That's essentially the idea that Leo proposed.

(But you [would not need to] have to re-run the script each time new files appeared, or old ones were renamed.)

to paraphrase Leo. :wink:

A cool DOpus feature would be a filename transformation overlay view, where a virtual view could be shown of filenames which have undergone some find/replace or regex transformation. So files names such as:


would appear in the overlay view, with a transformation of (.)_(.).txt => \2_\1.txt, as the sorted:


This would allow users to construct virtual names, which could be used for sorting / viewing purposes, and no renames or file modifications would be required.

Interesting idea, Mr C.

Regards, AB

I know some of you have posted (recently in fact) about this very same topic - around having a way to specify a custom sort.

I think a bit of what MrC has suggested here makes the most sense... where perhaps users could specify one or more user defined fields that could be added to the list of sortable column fields and have their values calculated by Opus based on criteria the user could enter - which in most cases would probably be some sort of regex action. Then, as Konrad suggested, you don't need to actively modify file metadata every time you want to take advantage of such a thing.

That said, I think it's worth pointing out that you can already add custom columns and other sorts of things to Opus via a VFSPlugin. So, while there are fewer ppl out here with the skills or inclination to do such a thing - GPSoft might prefer to leave this sort of thing to that interface rather than coding everything directly into Opus themselves. Let's see what they say - I don't recall their comments on the previous threads some of you had going on the whole 'custom sort' topic... One that that might be interesting if someone were to write such a thing would be if GPSoft might then consider allowing us to turn OFF the regular filename column - which I've wanted to do in the past when printing folder output to a file and other scenarios...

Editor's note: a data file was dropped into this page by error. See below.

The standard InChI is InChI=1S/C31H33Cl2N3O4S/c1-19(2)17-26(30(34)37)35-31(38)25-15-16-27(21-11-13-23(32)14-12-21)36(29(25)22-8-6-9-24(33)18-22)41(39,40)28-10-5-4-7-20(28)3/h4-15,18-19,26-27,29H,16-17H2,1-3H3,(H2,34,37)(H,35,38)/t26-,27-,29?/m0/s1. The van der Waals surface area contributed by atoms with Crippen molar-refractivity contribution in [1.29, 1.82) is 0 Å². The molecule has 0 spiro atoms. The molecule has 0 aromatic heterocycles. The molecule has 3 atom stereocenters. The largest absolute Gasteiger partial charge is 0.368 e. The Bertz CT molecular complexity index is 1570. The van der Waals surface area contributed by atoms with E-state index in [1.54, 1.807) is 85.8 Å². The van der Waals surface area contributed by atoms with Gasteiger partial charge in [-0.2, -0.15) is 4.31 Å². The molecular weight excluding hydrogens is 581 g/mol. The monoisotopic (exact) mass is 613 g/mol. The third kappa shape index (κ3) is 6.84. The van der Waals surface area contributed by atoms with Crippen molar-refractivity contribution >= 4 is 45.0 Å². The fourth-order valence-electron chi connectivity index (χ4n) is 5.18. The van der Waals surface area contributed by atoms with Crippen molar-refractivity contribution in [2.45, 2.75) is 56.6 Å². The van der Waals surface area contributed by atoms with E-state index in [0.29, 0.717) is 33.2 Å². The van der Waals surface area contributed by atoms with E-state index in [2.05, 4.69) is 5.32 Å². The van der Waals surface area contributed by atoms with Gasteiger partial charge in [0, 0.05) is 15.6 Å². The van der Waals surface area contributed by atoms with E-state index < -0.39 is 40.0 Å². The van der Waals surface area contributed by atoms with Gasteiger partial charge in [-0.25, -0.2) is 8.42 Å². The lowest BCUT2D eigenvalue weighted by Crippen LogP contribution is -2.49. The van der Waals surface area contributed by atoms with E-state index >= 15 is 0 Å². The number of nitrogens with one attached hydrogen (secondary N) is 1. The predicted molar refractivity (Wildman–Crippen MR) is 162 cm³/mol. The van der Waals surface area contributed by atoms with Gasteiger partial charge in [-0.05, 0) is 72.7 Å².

I've started and abandoned like 4 different plugins over the years... this one seems fairly straight forward - so maybe I'll dabble now that I've tried my hand at a bunch of scripting projects. I'll see about grabbing one of the VS Express packages from MS this weekend - I think they're still free for personal use...

You could write a VFS plugin that changes what's in the filename column (when you view a folder via the plugin's URL prefix), which will get you custom sorting. No need to turn the column off and populate a different column; change what's in the main column instead.

Yeah, it occurred to me later that I was locked in on a heavier-weight solution that I'd used 20 years ago, with a virtual file system view. And was going to follow-up on my post (but got busy in a meeting), adding that a far better solution would be custom expression columns for a view (I use these all the time in JRiver's Media Center, and they are awesome). Some basic functions, including regular expression replacements, with access to metadata fields, would really add some neat power here.

If you want to add a custom column, rather than change what's in the name column, a standard shell extension can do that and is probably less work than writing a VFS plugin.

(IColumnProvider extensions are still supported by Opus, even though Explorer ignores them from Vista onwards).